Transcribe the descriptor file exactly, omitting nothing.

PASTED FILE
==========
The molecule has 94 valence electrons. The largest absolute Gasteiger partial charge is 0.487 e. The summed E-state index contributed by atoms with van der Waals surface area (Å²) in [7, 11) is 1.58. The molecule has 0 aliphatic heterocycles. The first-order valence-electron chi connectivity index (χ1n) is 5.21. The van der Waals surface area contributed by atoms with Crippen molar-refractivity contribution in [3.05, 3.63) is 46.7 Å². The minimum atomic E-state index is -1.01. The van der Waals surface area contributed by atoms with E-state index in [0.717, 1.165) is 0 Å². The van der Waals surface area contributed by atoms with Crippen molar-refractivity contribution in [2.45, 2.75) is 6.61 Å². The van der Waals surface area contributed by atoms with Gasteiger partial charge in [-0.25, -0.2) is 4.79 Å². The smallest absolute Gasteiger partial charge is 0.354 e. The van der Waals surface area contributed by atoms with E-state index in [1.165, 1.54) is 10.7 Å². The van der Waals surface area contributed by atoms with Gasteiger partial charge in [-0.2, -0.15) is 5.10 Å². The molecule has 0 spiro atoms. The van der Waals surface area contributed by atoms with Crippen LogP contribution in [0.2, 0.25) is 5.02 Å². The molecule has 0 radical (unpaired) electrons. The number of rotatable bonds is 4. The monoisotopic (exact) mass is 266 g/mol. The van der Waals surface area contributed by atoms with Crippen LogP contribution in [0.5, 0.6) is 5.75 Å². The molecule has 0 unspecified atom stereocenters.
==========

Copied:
The molecule has 94 valence electrons. The largest absolute Gasteiger partial charge is 0.487 e. The summed E-state index contributed by atoms with van der Waals surface area (Å²) in [7, 11) is 1.58. The molecule has 0 aliphatic heterocycles. The first-order valence-electron chi connectivity index (χ1n) is 5.21. The van der Waals surface area contributed by atoms with Crippen molar-refractivity contribution in [3.05, 3.63) is 46.7 Å². The minimum atomic E-state index is -1.01. The van der Waals surface area contributed by atoms with E-state index in [0.717, 1.165) is 0 Å². The van der Waals surface area contributed by atoms with Crippen molar-refractivity contribution in [2.45, 2.75) is 6.61 Å². The van der Waals surface area contributed by atoms with Gasteiger partial charge in [-0.25, -0.2) is 4.79 Å². The smallest absolute Gasteiger partial charge is 0.354 e. The van der Waals surface area contributed by atoms with E-state index in [1.165, 1.54) is 10.7 Å². The van der Waals surface area contributed by atoms with Gasteiger partial charge in [-0.2, -0.15) is 5.10 Å². The molecule has 0 spiro atoms. The van der Waals surface area contributed by atoms with Crippen LogP contribution in [0.2, 0.25) is 5.02 Å². The molecule has 0 radical (unpaired) electrons. The number of rotatable bonds is 4. The monoisotopic (exact) mass is 266 g/mol. The van der Waals surface area contributed by atoms with Crippen LogP contribution in [0.5, 0.6) is 5.75 Å². The molecule has 0 unspecified atom stereocenters.